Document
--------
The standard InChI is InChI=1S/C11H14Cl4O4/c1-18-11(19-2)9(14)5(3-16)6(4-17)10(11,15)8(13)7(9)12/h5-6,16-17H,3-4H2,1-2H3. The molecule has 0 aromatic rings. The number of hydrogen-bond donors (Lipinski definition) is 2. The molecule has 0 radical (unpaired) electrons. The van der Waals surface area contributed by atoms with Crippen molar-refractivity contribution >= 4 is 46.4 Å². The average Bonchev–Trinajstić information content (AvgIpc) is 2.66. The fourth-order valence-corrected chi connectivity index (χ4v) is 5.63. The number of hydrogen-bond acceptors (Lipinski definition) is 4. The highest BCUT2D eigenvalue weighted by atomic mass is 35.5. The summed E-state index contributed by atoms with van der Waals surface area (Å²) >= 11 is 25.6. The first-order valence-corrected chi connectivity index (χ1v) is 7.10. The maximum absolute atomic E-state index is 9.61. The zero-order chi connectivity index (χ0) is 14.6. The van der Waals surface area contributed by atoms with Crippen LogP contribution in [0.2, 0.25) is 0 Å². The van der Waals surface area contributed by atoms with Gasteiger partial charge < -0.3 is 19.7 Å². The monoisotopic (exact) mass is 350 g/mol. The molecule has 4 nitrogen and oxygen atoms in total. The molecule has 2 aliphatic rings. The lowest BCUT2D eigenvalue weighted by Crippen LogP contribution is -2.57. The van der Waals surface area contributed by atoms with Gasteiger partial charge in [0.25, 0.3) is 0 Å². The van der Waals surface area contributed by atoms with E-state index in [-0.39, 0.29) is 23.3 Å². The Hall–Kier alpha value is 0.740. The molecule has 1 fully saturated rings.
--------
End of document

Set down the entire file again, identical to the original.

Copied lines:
The standard InChI is InChI=1S/C11H14Cl4O4/c1-18-11(19-2)9(14)5(3-16)6(4-17)10(11,15)8(13)7(9)12/h5-6,16-17H,3-4H2,1-2H3. The molecule has 0 aromatic rings. The number of hydrogen-bond donors (Lipinski definition) is 2. The molecule has 0 radical (unpaired) electrons. The van der Waals surface area contributed by atoms with Crippen molar-refractivity contribution >= 4 is 46.4 Å². The average Bonchev–Trinajstić information content (AvgIpc) is 2.66. The fourth-order valence-corrected chi connectivity index (χ4v) is 5.63. The number of hydrogen-bond acceptors (Lipinski definition) is 4. The highest BCUT2D eigenvalue weighted by atomic mass is 35.5. The summed E-state index contributed by atoms with van der Waals surface area (Å²) >= 11 is 25.6. The first-order valence-corrected chi connectivity index (χ1v) is 7.10. The maximum absolute atomic E-state index is 9.61. The zero-order chi connectivity index (χ0) is 14.6. The van der Waals surface area contributed by atoms with Crippen LogP contribution in [0.2, 0.25) is 0 Å². The van der Waals surface area contributed by atoms with Gasteiger partial charge < -0.3 is 19.7 Å². The monoisotopic (exact) mass is 350 g/mol. The molecule has 4 nitrogen and oxygen atoms in total. The molecule has 2 aliphatic rings. The lowest BCUT2D eigenvalue weighted by Crippen LogP contribution is -2.57. The van der Waals surface area contributed by atoms with Gasteiger partial charge in [0.25, 0.3) is 0 Å². The van der Waals surface area contributed by atoms with E-state index in [-0.39, 0.29) is 23.3 Å². The Hall–Kier alpha value is 0.740. The molecule has 1 fully saturated rings.